El Campin – A Colombian Symbol
Name: Nemesio Camacho, “El Campin”
Address: Avenida Notre-Quito Sur (NQS) con Calle 57, Santa Fe de Bogota, Colombia
Last renovation: 2007
Total capacity: 41,724
Home teams: Millonarios, Independiente Santa Fe, Colombian national teams
In world football, the name Guiilermo Velasquez is not a particularly portentous one. Even a search in the annals of football under his nickname, El Chato (Spanish for snub-nosed), is unlikely to yield any results. Edson Arantes do Nascimento, by contrast, is the name of die person who is perhaps the most admired in the history of the beautiful game, although he is better known by his own nickname, Pele, which may have been meaningless at first, but went on to become synonymous with football at its most sublime.
Valasquez and Pele’s paths crossed on Wednesday, 17 July 1968, when Brazilian club Santos, then considered the best in the world, played a friendly match against the Colombian national side in Bogota as part of the Colombians’ preparations for the Olympic Games in Mexico. Velazquez was a Colombian referee born in Pcreira, a former boxer who was not afraid to respond in kind when players reacted to his decisions with punches and kicks. The other was a global superstar whom all the spectators had come to see. Thirty-five minutes into the match, El Chato sent off “The King”, who had complained to the referee for not awarding his side a penalty. Pele left the field shouting that the referee was mad.
The 50,000 fans then subjected the official to a barrage of insults. How dare he send off Pele, the man they had paid to see! This prompted executives from the Colombian football association to take an unusual and unique decision in the history of football – they ordered Pele to return to the field and Velasquez to leave it … so in the end it was the referee who was sent off!
THE “EL DORADO” ERA
This most singular event took place at the Nemesio Camacho stadium, El Campin, one of the epicentres of Colombian and South American football, which celebrated its 70th anniversary on 10 August. The stadium was built in 1938 for the first ever Bolivarian Games, a kind of mini-Olympics between Venezuela, Ecuador, Peru, Bolivia, Panama and Colombia that since then have been held every four years. The completion of the stadium was also to tie in with the 400th anniversary of the foundation of the Colombian capital.
The stadium site was donated to the city by the Camacho Matiz family on two conditions: that it be used to build the stadium and that the arena bear the name of the father of the Camacho dynasty, Nemesio Camacho. The site was formerly an estate called El Campin, a name derived from the English word “camping”, as people used to go there to spend an afternoon in the countryside.
With an initial capacity of 23,500, the stadium was inaugurated with a match between Ecuador and Colombia. The first goal was scored by Colombia’s Tomas Emilio Mier. The first team to win a match at El Campin, however, was Ecuador, who came back to win 2-1. Eleven years later, in December 1949, the club Millonarios began to make their own history by winning the second Colombian professional league championship and performing a lap of honour at El Campin. This marked the beginning of an era known as El Dorado, duringwhich Millonarios, who boasted players such as Alfredo di Stefimo and Adolfo Pedernera, were considered the best team in the wotld in the 1950s.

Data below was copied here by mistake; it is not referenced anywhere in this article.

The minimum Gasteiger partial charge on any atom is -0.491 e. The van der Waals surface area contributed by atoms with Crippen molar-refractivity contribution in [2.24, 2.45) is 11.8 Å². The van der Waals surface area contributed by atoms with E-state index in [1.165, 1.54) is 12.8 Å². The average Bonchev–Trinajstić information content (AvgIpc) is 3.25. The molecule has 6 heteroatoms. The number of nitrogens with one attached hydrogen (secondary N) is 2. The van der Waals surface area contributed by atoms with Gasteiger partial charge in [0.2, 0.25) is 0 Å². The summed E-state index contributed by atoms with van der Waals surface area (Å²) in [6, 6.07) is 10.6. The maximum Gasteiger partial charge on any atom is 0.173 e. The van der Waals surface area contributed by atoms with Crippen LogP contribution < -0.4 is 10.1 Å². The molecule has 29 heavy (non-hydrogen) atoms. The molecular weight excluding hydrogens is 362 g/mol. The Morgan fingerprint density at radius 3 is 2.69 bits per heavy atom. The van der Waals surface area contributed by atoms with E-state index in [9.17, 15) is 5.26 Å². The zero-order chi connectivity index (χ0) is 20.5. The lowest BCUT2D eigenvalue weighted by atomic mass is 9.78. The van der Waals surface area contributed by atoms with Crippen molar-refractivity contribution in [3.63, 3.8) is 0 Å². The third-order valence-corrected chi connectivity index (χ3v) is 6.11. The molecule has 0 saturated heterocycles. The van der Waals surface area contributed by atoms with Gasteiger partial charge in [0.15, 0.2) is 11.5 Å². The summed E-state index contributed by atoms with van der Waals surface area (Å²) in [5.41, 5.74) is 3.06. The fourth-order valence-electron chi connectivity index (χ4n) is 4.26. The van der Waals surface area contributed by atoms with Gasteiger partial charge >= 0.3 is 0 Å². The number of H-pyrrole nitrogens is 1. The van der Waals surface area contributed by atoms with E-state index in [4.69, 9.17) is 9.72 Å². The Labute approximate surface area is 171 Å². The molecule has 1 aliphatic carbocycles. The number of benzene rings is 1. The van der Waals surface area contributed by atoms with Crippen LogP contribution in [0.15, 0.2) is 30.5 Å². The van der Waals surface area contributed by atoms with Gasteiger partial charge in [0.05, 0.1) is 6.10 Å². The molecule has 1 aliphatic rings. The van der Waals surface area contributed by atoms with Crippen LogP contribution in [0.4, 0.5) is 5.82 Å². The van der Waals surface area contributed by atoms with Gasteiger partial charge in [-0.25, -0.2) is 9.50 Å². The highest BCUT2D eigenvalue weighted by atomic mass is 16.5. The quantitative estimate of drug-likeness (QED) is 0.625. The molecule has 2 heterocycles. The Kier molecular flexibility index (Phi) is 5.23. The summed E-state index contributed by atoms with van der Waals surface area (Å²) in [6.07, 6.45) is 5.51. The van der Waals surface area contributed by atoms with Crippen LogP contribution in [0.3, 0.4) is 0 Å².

After being renovated and enlarged on several occasions, some historians claim that El Campin’s capacity rose to as much as 60,200 in 1968, the year after floodlights were first installed.
AN IMPORTANT VICTORY
The Colombian national team have played most of their matches in FIFA World Cup preliminary competitions at El Campin. The arena was also a venue for the 1971 Pan American Gaines and hosted the qualifying tournaments for the 1968 Olympics in Mexico City and the 1980 Olympics in Moscow.
El Campin also witnessed the first-ever Colombian triumph in the Copa Liberiadores when Atletico National de Medellin beat Olimpia Asuncion on penalties in 1989. The arena also hosted the 1996 Copa CONMEBOL final between Santa Fe and Lanus as well as the Copa Merconorte finals of 1999 (Santa Fe v. America de Cali), 2000 (Millonarios v. Atletlco National) and 2001 (Millonarios v. Emelec).
However, the most significant sporting moment in the history of El Campin was in 2001 when Colombia, under the charge of Francisco Maturana, won their first and thus far only Copa America after defeating Mexico 1-0 with a goal from captain Ivan Cordoba.
El Campin also drew in a multitude of young people for Pope John Paul Us visit in 1986 as well as thousands of music fans for concerts by artists as varied as Luciano Pavarotti, Guns N’ Roses, ranchero singer Vicente Fernandez, the Fania All-Stars, the incomparable Celia Cruz and national idol Joe Arroyo, who performed in front of 85,000 fans.
IDEA RULED OUT
The stadium’s playing surface and drainage system have been improved for the qualifiers for the 2010 World Cup in South Africa and the pitch
has been widened by one metre on each side at the request of national team coach Jorge Luis Pinto. Today, El Campin has a capacity of 41,274 and the city authorities, who own the stadium, no longer allow it to be leased for concerts in order to protect the pitch.
Following FIFAs decision to award the hosting rights for the 2011 U-20 World Cup to Colombia, the country’s vice-president, Francisco Santos, put
forward the idea of demolishing El Campin and replacing it with a new. more modern arena that satisfies all of FIFAs requirements. However, the mayor of Bogota, Samuel Moreno, rejected the idea and said that the stadium, a symbol of Colombian sport, would remain standing and would receive all the necessary care to enable it to remain as emblematic as it has been in its first 70 years of existence.